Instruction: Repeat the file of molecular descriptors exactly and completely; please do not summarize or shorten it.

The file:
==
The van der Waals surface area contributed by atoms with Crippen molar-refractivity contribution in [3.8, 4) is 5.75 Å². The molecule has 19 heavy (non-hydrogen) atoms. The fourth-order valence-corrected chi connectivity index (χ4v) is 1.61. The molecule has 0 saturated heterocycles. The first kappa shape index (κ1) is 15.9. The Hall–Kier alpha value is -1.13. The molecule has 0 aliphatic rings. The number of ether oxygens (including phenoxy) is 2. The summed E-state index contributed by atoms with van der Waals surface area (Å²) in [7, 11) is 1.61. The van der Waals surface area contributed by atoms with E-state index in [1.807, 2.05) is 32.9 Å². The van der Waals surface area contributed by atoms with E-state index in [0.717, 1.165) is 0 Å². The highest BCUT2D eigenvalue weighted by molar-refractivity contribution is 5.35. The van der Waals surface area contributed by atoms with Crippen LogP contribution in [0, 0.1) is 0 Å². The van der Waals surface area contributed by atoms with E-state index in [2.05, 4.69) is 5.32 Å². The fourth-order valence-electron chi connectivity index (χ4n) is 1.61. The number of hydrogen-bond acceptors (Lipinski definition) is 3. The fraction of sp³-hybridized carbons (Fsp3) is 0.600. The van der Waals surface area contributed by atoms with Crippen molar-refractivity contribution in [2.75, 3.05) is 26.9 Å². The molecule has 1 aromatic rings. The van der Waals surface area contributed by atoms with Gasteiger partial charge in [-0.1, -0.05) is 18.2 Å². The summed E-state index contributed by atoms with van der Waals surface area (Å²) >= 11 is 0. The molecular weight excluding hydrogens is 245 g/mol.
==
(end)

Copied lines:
The van der Waals surface area contributed by atoms with Crippen molar-refractivity contribution in [3.8, 4) is 5.75 Å². The molecule has 19 heavy (non-hydrogen) atoms. The fourth-order valence-corrected chi connectivity index (χ4v) is 1.61. The molecule has 0 saturated heterocycles. The first kappa shape index (κ1) is 15.9. The Hall–Kier alpha value is -1.13. The molecule has 0 aliphatic rings. The number of ether oxygens (including phenoxy) is 2. The summed E-state index contributed by atoms with van der Waals surface area (Å²) in [7, 11) is 1.61. The van der Waals surface area contributed by atoms with E-state index in [1.807, 2.05) is 32.9 Å². The van der Waals surface area contributed by atoms with E-state index in [0.717, 1.165) is 0 Å². The highest BCUT2D eigenvalue weighted by molar-refractivity contribution is 5.35. The van der Waals surface area contributed by atoms with Crippen LogP contribution in [0, 0.1) is 0 Å². The van der Waals surface area contributed by atoms with E-state index in [2.05, 4.69) is 5.32 Å². The fourth-order valence-electron chi connectivity index (χ4n) is 1.61. The number of hydrogen-bond acceptors (Lipinski definition) is 3. The fraction of sp³-hybridized carbons (Fsp3) is 0.600. The van der Waals surface area contributed by atoms with Crippen molar-refractivity contribution in [2.75, 3.05) is 26.9 Å². The molecule has 1 aromatic rings. The van der Waals surface area contributed by atoms with Gasteiger partial charge in [-0.1, -0.05) is 18.2 Å². The summed E-state index contributed by atoms with van der Waals surface area (Å²) >= 11 is 0. The molecular weight excluding hydrogens is 245 g/mol.